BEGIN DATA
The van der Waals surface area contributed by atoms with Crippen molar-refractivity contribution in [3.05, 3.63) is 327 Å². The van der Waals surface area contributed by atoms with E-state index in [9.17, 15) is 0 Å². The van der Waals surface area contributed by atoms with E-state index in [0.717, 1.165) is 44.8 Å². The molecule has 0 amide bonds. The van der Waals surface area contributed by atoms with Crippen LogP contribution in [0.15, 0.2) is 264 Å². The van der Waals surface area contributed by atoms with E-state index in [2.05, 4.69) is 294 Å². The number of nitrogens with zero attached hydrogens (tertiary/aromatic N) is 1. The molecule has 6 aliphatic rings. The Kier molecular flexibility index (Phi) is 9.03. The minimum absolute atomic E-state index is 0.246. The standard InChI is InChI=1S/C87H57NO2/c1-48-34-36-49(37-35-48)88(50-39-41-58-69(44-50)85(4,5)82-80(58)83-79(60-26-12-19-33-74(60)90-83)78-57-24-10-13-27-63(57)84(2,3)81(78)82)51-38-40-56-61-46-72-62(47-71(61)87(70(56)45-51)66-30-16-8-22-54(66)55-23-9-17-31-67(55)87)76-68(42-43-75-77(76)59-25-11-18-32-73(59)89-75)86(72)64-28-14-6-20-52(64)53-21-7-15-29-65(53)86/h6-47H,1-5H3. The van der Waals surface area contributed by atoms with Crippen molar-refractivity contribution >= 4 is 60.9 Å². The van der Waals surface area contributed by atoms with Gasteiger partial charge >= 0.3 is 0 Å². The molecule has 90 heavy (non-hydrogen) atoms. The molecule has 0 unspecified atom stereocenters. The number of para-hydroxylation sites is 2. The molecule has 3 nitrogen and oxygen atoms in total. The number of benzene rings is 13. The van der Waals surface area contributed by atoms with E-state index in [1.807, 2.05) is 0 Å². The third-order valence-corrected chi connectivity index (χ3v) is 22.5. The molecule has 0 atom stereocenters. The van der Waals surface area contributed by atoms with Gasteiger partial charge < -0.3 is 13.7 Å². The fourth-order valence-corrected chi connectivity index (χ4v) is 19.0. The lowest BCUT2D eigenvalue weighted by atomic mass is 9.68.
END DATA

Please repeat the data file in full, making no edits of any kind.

The van der Waals surface area contributed by atoms with Crippen molar-refractivity contribution in [3.05, 3.63) is 327 Å². The van der Waals surface area contributed by atoms with E-state index in [9.17, 15) is 0 Å². The van der Waals surface area contributed by atoms with E-state index in [0.717, 1.165) is 44.8 Å². The molecule has 0 amide bonds. The van der Waals surface area contributed by atoms with Crippen LogP contribution in [0.15, 0.2) is 264 Å². The van der Waals surface area contributed by atoms with E-state index in [2.05, 4.69) is 294 Å². The number of nitrogens with zero attached hydrogens (tertiary/aromatic N) is 1. The molecule has 6 aliphatic rings. The Kier molecular flexibility index (Phi) is 9.03. The minimum absolute atomic E-state index is 0.246. The standard InChI is InChI=1S/C87H57NO2/c1-48-34-36-49(37-35-48)88(50-39-41-58-69(44-50)85(4,5)82-80(58)83-79(60-26-12-19-33-74(60)90-83)78-57-24-10-13-27-63(57)84(2,3)81(78)82)51-38-40-56-61-46-72-62(47-71(61)87(70(56)45-51)66-30-16-8-22-54(66)55-23-9-17-31-67(55)87)76-68(42-43-75-77(76)59-25-11-18-32-73(59)89-75)86(72)64-28-14-6-20-52(64)53-21-7-15-29-65(53)86/h6-47H,1-5H3. The van der Waals surface area contributed by atoms with Crippen molar-refractivity contribution >= 4 is 60.9 Å². The van der Waals surface area contributed by atoms with Gasteiger partial charge >= 0.3 is 0 Å². The molecule has 90 heavy (non-hydrogen) atoms. The molecule has 0 unspecified atom stereocenters. The number of para-hydroxylation sites is 2. The molecule has 3 nitrogen and oxygen atoms in total. The number of benzene rings is 13. The van der Waals surface area contributed by atoms with E-state index in [1.807, 2.05) is 0 Å². The third-order valence-corrected chi connectivity index (χ3v) is 22.5. The molecule has 0 atom stereocenters. The van der Waals surface area contributed by atoms with Gasteiger partial charge < -0.3 is 13.7 Å². The fourth-order valence-corrected chi connectivity index (χ4v) is 19.0. The lowest BCUT2D eigenvalue weighted by atomic mass is 9.68.